Meredith Oda, Ph.D.

Grace A. Griffen Endowed Chair in American History; Associate Professor
Meredith Oda


Meredith Oda's research is concerned with the emerging field of the Pacific world, particularly the ways in which transpacific networks and developments were engaged in the local texture of cities, communities and everyday life. Her book, The Gateway to the Pacific: Japanese Americans and the Remaking of Transpacific San Francisco (Chicago Press) traces the development of San Francisco's postwar transpacific urbanity - the metropolis' urban life - in order to tell the story of the city's relations with and ideas about Japan in the decades following the Pacific War. It also argues that those were made within and remade the intimate, local sites of home, neighborhood, civic life and identity. Oda's book is therefore a deep local study illuminating the many ways that people experience the world and make sense of global shifts through the familiar spaces of home, community and city.

Currently, she is working on a second book project that examines Japanese American resettlement from World War II incarceration camps. In this book, she aims to understand the shifting identities and institutions of alienage before the 1952 Walter-McCarran Act (when Japanese migrants shed the status of "aliens ineligible for citizenship" and became eligible for migration and naturalization).

Oda's research interests inform her teaching. Her courses cover the histories of Asian Americans in the United States, the U.S. in the world and the various entanglements of the United States in the Pacific region and Asia. Her graduate seminars explore urban history, transnationalism, the 20th century United States and citizenship and alienage.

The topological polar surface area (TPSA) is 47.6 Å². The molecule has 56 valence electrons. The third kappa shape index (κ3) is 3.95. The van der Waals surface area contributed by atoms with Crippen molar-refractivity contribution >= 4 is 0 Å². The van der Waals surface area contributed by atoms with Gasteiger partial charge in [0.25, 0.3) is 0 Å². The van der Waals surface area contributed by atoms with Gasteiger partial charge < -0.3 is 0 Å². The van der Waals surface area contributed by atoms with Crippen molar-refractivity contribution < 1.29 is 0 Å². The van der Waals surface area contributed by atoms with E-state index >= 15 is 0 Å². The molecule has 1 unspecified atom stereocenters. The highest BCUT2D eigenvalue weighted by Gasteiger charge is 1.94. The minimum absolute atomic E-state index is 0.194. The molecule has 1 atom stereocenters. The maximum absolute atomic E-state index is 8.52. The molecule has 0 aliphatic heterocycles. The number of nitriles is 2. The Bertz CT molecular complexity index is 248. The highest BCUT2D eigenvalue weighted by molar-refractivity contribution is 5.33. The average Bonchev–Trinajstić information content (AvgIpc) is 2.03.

• 20th century U.S. history
  • U.S. in the world
  • Asian American history
  • Urban history
  • U.S./Japanese relations

Courses Taught

  • CH 203: American Experiences and Constitutional Change
  • HIST 102: United States History, 1865 to the Present
  • HIST 213: Asian American History
  • HIST 403A/603A: Culture, Tourism, and Imperialism: Hawai'i in the American Imagination
  • HIST 407A: Foreign Relations I (Globalizing US History)
  • HIST 407B: Foreign Relations II (The United States in the Pacific World)
  • HIST 415C/615C: United States History, 1877-1945
  • HIST 722: Seminar in 20th Century U.S. History
  • HIST 724: Topical Seminar in US History (Transnational History)
  • HIST 783: Historiography


  • The Gateway to the Pacific: Japanese Americans, Japan, and the Remaking of Transpacific San Francisco (2018, University of Chicago Press, "Historical Studies of Urban America" series).
  • "Masculinizing Japan and Reorienting San Francisco: The Osaka-San Francisco Sister-City Affiliation During the Early Cold War." Diplomatic History 41 (June 2017): 460-488.
  • "Rebuilding Japantown: Japanese Americans in Transpacific San Francisco During the Cold War." Pacific Historical Review 83 (2014): 57-91.


  • Ph.D., 2010, University of Chicago
  • B.A. 1999, University of California, Berkeley